jump to navigation

Out of Control? Make up stuff! October 17, 2008

Posted by gordonwatts in science.

I listened to a fascinating podcast from NPR Science Friday on the way into work today. The segment, titled “When not in control, people imagine order”, describes how people in (stressful) situations out of their control they will come up with reasons for why things are happening around them – even if they aren’t correct. One example used in the broadcast was stamping your feet before going into a meeting. If you do that, the people in the meeting will be more likely to accept and agree with your ideas. Clearly, there can be no external cause-and-effect, but you could see… we all have these little superstitions. How about a base-ball batter. 🙂 They noted that military personal in battle environments tend to do the same thing. Fun fact: sales of astrology books increased during the great depression (does anyone know how to see sales of astrology books as a function of time on Amazon?).

As you might imagine, recognizing patterns in what is going on around us is part of our survival programming. If we can make order out of what is going on, we can predict it, and thus we can take advantage of it. Leave meat out? Bear comes around. Hey – lets set a trap! Except, it can go too far – stopping your feet can’t possibly have any effect on the people in the meeting; the best it can do is boost your confidence. But if you knew that perhaps you could take a more direct path to boosting your confidence (shot of tequila!?).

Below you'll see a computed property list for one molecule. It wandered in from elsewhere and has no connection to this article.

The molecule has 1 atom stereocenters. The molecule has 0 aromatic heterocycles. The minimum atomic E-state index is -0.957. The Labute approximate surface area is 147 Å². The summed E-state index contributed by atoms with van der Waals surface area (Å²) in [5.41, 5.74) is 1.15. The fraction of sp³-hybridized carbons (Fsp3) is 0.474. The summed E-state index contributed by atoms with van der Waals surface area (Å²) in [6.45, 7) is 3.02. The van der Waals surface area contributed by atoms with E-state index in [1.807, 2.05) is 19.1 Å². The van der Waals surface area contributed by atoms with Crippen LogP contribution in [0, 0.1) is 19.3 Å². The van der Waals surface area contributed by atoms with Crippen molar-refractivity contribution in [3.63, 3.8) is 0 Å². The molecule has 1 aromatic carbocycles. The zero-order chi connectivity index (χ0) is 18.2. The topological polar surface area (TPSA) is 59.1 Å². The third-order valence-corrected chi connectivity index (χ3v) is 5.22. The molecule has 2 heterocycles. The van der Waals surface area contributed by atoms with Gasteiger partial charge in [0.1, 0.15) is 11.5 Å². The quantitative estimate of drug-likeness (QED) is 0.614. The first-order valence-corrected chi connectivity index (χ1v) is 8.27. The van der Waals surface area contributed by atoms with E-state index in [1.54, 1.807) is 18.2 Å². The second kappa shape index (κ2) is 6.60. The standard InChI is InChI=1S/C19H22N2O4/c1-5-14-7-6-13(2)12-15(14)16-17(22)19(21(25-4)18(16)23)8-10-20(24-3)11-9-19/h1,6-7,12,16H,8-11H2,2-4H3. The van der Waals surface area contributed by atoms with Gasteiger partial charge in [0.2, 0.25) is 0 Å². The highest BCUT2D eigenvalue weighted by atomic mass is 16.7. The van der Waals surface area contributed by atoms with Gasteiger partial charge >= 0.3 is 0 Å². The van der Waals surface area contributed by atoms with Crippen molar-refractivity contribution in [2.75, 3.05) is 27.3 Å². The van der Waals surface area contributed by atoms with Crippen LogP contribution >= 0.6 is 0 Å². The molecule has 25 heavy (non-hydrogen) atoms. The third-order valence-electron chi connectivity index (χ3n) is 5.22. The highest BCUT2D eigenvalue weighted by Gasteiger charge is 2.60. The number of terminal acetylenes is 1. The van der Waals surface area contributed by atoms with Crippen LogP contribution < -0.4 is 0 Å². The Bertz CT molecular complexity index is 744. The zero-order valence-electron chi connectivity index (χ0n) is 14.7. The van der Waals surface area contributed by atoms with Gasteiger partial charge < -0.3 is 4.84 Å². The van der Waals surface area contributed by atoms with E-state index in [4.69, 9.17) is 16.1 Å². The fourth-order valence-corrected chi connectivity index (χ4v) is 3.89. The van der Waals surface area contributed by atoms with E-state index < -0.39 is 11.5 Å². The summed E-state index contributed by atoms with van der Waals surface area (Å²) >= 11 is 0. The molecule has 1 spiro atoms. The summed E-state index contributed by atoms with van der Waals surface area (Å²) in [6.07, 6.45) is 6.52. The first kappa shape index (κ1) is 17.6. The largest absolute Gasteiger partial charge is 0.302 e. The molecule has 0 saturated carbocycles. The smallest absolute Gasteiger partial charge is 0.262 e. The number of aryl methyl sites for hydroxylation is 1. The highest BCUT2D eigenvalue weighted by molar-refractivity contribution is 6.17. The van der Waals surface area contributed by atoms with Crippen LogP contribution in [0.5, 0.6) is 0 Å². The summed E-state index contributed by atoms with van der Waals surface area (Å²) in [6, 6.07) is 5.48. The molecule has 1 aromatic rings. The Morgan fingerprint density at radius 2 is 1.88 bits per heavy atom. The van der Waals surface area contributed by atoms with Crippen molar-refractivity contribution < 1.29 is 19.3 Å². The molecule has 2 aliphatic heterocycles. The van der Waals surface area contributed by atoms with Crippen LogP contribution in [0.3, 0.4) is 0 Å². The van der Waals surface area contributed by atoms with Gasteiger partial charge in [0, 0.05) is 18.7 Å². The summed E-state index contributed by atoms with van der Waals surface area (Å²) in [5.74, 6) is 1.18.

What I really liked about this was that this is what my job is supposed to be. I’m supposed to look at data and come up with patterns to describe the data I see. There are lots of effects that might or might not be relevant. All of us in this field think up patterns where they don’t actually exist. Indeed, one is encouraged to come up with patterns no matter how crazy. The key is that the patterns have to be tested. The stomping feet thing might be based on a one-time accident. But here we would have to invent a double-blind study to test that before declaring the correlation was causal.

The program is worth a listen – it is short, about 20 minutes. And you get to hear someone call in and note that this study can’t really be correct because it implies that everyone who thinks the Kennedy assassination was a conspiracy must be making up a pattern that doesn’t exist because they are under stress. And we all know that conspiracy theory is correct.



1. Lisa Smith - October 18, 2008

I would say this is one of those most common characteristics of human nature. Things like religion too, which injects order and cause into situations that leave people otherwise helpless…. like, there are many whose rational intellect may not support certain ideas about god or divine forces, but who still indulge in a certain level of spiritual belief, simply because it makes life more bearable. Like letting themselves off the hook for once and letting those beautiful feelings take over. Just today I was thinking how I’m turning into C.S. Lewis. Meaning, he was a guy who wrote science fiction and kept company with atheists, yet he himself was utterly committed to a belief in a divine universe. I can think of a few possible reasons for such a duality. This point probably needs further explaining to make any sense whatsoever… too much digression…